"In this book, Richard Kern explores how technology matters to language and the ways in which we use it. Kern reveals how material, social and individual resources interact in the design of textual meaning, and how that interaction plays out across contexts of communication, different situations of technological mediation, and different moments in time."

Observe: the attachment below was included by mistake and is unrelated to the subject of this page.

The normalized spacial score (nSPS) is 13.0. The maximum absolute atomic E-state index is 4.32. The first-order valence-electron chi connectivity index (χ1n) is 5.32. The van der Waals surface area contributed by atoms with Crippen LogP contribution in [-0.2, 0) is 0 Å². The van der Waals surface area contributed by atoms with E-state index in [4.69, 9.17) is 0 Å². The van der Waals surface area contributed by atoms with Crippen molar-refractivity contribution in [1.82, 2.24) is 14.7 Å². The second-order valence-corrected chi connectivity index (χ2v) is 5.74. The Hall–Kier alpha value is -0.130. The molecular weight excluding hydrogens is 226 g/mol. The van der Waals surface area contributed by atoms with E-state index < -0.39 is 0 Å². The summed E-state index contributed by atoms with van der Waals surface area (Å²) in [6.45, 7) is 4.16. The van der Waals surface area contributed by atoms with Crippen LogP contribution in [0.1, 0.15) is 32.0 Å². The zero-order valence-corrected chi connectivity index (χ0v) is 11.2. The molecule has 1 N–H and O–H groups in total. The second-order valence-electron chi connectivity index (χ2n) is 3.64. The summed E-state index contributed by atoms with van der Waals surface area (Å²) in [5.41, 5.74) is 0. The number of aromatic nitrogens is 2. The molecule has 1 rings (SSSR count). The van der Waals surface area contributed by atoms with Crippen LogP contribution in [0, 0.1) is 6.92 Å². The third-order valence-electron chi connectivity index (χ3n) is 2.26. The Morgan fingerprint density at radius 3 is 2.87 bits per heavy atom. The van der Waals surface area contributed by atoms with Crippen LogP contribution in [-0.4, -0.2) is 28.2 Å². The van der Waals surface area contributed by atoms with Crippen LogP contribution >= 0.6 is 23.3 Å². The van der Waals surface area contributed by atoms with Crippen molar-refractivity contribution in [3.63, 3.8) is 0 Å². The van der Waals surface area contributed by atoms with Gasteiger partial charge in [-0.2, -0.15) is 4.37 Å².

This groundbreaking undergraduate textbook on modern Standard English grammar is the first to be based on the revolutionary advances of the authors' previous work, The Cambridge Grammar of the English Language (2002). The analyses defended there are outlined here more briefly, in an engagingly accessible and informal style. Errors of the older tradition of English grammar are noted and corrected, and the excesses of prescriptive usage manuals are firmly rebutted in specially highlighted notes that explain what older authorities have called 'incorrect' and show why those authorities are mistaken. This book is intended for students in colleges or universities who have little or no previous background in grammar, and presupposes no linguistics. It contains exercises, and will provide a basis for introductions to grammar and courses on the structure of English not only in linguistics departments but also in English language and literature departments and schools of education.